Education, a Monstrous Thief of the Future

Long has it been known that the future is cancelled. This doomed fate claimed by Fisher, and indeed others, has only solidified amidst climate crises, right-wing political control, and post-pandemic uncertainty. More and more, it seems that both metaphorically and literally there is no future to come, at least not in the dominant imagination of western politics and culture.1 This is troubling, of course, but not simply because the future has been stolen. It is troubling because something ‘out there’ in the abyss of reality has the agency to steal our futurity. Someone, something, an it, is a thief of time. Temporality has been infected, seized upon and warped; only a monstrous being could do such a thing.

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With Love from Iceland

Iceland is, to put it weirdly, so hot right now. Iceland is circulating through the social imaginary in a number of big-budget cinematic vehicles: Dr. Mann’s uninhabitable planet in Interstellar

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Infrastructure and the Anthropocene in Tom McCarthy’s Satin Island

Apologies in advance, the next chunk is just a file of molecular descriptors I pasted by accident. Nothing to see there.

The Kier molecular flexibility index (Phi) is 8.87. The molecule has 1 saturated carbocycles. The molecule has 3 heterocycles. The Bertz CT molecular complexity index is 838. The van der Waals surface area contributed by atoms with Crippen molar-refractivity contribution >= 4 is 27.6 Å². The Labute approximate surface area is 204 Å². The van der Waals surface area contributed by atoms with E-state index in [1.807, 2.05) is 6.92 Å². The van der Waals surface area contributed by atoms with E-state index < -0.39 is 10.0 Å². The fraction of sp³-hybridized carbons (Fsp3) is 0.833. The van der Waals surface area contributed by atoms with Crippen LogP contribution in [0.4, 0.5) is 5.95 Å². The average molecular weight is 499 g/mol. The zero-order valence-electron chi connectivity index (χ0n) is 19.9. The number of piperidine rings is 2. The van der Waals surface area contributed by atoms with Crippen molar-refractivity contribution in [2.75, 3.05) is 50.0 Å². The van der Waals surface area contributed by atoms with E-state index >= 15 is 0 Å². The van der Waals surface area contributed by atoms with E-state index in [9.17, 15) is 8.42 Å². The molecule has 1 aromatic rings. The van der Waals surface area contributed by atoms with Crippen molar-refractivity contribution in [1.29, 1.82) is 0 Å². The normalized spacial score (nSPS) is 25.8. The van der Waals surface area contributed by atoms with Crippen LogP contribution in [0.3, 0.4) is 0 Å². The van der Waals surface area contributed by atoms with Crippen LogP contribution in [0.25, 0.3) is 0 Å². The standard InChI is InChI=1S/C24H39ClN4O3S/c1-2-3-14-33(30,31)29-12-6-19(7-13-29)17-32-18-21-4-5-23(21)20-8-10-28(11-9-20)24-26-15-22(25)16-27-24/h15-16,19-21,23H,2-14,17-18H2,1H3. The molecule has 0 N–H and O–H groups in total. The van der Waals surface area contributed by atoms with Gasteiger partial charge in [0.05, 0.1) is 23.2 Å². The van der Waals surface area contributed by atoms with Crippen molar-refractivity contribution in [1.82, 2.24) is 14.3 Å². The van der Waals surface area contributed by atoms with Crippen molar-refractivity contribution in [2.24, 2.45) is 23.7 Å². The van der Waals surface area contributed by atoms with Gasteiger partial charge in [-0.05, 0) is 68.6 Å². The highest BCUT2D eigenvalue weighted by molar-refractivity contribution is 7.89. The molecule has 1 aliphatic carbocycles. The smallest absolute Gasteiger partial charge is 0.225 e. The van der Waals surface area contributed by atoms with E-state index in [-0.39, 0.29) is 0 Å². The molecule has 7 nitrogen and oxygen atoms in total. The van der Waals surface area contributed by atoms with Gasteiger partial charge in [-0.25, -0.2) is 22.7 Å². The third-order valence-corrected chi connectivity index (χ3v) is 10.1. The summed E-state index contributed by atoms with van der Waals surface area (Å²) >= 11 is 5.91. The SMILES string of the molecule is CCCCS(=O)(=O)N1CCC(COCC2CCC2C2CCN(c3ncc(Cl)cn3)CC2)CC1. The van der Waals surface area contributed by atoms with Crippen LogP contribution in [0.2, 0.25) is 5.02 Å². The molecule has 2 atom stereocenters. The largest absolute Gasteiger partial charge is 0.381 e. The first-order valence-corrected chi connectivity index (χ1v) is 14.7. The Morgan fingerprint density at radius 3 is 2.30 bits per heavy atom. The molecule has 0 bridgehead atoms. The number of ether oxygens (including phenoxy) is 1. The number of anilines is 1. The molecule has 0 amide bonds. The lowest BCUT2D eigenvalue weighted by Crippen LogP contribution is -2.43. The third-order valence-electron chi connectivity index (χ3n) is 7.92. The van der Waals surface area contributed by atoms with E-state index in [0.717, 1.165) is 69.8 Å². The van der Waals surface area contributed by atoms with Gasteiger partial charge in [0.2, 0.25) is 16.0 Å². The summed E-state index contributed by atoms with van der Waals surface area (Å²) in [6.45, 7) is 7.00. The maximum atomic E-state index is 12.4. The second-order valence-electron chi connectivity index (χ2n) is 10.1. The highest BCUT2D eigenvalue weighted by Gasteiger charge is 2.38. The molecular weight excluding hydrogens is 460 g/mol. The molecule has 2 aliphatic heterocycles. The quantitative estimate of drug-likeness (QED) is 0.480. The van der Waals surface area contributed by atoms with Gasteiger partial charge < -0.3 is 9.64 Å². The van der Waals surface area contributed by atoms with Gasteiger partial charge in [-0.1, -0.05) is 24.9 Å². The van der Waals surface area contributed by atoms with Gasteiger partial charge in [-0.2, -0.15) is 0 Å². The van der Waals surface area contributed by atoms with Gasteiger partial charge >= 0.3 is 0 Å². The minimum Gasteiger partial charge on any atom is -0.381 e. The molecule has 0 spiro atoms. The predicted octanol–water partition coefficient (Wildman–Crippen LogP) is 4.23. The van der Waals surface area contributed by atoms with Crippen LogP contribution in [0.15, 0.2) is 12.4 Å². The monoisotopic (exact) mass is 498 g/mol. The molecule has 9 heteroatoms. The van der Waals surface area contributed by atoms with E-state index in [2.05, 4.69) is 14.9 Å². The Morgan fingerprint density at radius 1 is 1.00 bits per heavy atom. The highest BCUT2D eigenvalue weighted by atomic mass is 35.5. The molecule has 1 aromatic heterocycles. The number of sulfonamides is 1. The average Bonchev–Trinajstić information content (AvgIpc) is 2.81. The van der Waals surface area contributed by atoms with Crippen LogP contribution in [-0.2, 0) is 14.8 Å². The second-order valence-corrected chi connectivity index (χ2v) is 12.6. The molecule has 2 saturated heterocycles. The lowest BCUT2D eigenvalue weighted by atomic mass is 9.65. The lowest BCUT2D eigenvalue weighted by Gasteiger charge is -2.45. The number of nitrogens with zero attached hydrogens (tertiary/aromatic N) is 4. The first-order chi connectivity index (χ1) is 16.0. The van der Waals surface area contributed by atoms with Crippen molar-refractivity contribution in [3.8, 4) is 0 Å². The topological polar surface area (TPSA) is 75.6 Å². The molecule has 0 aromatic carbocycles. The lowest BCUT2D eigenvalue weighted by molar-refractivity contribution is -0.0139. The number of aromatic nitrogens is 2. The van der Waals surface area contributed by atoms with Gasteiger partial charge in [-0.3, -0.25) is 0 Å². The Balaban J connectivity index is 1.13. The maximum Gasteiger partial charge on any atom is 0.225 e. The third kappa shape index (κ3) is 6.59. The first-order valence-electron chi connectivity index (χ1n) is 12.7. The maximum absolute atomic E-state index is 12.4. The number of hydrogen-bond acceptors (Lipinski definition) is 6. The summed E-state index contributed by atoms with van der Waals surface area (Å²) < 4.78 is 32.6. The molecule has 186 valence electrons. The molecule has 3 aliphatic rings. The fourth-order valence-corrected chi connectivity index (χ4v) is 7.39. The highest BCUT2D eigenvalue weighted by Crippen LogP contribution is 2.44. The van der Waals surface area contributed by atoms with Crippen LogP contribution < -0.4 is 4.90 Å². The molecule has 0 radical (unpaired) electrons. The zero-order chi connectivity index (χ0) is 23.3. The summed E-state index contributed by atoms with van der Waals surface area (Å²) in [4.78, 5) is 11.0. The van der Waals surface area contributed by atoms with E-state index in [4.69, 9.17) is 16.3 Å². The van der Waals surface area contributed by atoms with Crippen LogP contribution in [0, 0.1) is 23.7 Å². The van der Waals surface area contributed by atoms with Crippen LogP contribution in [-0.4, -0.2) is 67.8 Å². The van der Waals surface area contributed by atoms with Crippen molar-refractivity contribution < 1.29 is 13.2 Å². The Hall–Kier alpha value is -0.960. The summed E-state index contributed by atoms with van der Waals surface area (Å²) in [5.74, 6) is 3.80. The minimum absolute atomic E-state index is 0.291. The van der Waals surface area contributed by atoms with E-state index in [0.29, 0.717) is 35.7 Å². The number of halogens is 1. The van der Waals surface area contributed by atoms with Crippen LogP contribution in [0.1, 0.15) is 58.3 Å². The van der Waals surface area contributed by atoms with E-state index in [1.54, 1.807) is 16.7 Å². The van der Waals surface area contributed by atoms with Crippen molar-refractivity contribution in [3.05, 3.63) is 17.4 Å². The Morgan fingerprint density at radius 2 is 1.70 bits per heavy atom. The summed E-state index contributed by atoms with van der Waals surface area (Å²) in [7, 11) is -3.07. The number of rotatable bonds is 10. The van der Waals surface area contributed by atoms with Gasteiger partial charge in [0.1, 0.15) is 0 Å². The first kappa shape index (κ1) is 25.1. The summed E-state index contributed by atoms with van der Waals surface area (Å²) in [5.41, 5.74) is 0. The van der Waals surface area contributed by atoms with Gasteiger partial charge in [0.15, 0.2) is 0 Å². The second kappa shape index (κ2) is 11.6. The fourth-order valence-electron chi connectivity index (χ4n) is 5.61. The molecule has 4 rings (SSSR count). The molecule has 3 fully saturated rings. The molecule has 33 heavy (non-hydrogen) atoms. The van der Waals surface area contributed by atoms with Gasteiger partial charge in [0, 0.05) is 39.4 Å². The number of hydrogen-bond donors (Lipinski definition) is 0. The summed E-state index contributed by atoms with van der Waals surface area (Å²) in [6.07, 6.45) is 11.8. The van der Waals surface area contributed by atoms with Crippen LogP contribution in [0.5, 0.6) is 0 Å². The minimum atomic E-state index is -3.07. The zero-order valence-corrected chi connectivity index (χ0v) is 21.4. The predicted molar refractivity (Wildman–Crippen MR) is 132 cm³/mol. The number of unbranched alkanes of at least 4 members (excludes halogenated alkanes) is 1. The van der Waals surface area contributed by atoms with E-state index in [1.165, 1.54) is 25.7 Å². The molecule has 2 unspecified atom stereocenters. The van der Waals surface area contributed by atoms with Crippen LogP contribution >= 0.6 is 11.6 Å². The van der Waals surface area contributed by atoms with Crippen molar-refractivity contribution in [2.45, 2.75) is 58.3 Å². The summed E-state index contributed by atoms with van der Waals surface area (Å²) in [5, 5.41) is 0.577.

To read a Tom McCarthy novel is to find oneself weirdly and wildly awash in grids within grids, maps within maps, of infrastructural objects and systems. Protagonists and minor characters alike obsess over these objects and systems of infrastructure—over their grandeur, their minutiae, their flows and flaws, slows and jams, their symbolic ideological concretizations, their masterful and/or absurd designs, their volumes of strata.

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Making Art in Dystopia

When contemporary artists work alongside scientists with “wet hands” in the bioscience laboratory, the results can test both scientific and moral imaginations. New uses of living material raise multiple ethical issues, and a concern for future…

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